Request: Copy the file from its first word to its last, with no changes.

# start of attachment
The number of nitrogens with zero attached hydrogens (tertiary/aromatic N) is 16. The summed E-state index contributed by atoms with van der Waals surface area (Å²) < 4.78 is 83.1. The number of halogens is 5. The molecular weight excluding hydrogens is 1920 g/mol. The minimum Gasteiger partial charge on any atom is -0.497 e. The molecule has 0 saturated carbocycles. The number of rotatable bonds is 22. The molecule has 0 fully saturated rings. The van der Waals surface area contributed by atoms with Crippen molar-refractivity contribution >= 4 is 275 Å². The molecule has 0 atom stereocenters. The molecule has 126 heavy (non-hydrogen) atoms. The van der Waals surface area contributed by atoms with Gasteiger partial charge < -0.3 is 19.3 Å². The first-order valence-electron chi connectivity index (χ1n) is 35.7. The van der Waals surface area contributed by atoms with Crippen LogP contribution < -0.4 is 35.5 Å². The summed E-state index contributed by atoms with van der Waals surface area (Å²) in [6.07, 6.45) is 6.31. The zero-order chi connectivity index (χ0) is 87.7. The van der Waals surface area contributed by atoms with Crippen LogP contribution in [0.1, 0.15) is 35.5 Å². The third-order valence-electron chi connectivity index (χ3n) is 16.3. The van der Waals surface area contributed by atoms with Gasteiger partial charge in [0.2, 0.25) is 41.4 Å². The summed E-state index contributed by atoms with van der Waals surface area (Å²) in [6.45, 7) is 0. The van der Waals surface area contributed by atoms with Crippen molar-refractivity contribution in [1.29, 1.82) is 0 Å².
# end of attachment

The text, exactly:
The number of nitrogens with zero attached hydrogens (tertiary/aromatic N) is 16. The summed E-state index contributed by atoms with van der Waals surface area (Å²) < 4.78 is 83.1. The number of halogens is 5. The molecular weight excluding hydrogens is 1920 g/mol. The minimum Gasteiger partial charge on any atom is -0.497 e. The molecule has 0 saturated carbocycles. The number of rotatable bonds is 22. The molecule has 0 fully saturated rings. The van der Waals surface area contributed by atoms with Crippen molar-refractivity contribution >= 4 is 275 Å². The molecule has 0 atom stereocenters. The molecule has 126 heavy (non-hydrogen) atoms. The van der Waals surface area contributed by atoms with Gasteiger partial charge < -0.3 is 19.3 Å². The first-order valence-electron chi connectivity index (χ1n) is 35.7. The van der Waals surface area contributed by atoms with Crippen LogP contribution < -0.4 is 35.5 Å². The summed E-state index contributed by atoms with van der Waals surface area (Å²) in [6.07, 6.45) is 6.31. The zero-order chi connectivity index (χ0) is 87.7. The van der Waals surface area contributed by atoms with Crippen LogP contribution in [0.1, 0.15) is 35.5 Å². The third-order valence-electron chi connectivity index (χ3n) is 16.3. The van der Waals surface area contributed by atoms with Gasteiger partial charge in [0.2, 0.25) is 41.4 Å². The summed E-state index contributed by atoms with van der Waals surface area (Å²) in [6.45, 7) is 0. The van der Waals surface area contributed by atoms with Crippen molar-refractivity contribution in [1.29, 1.82) is 0 Å².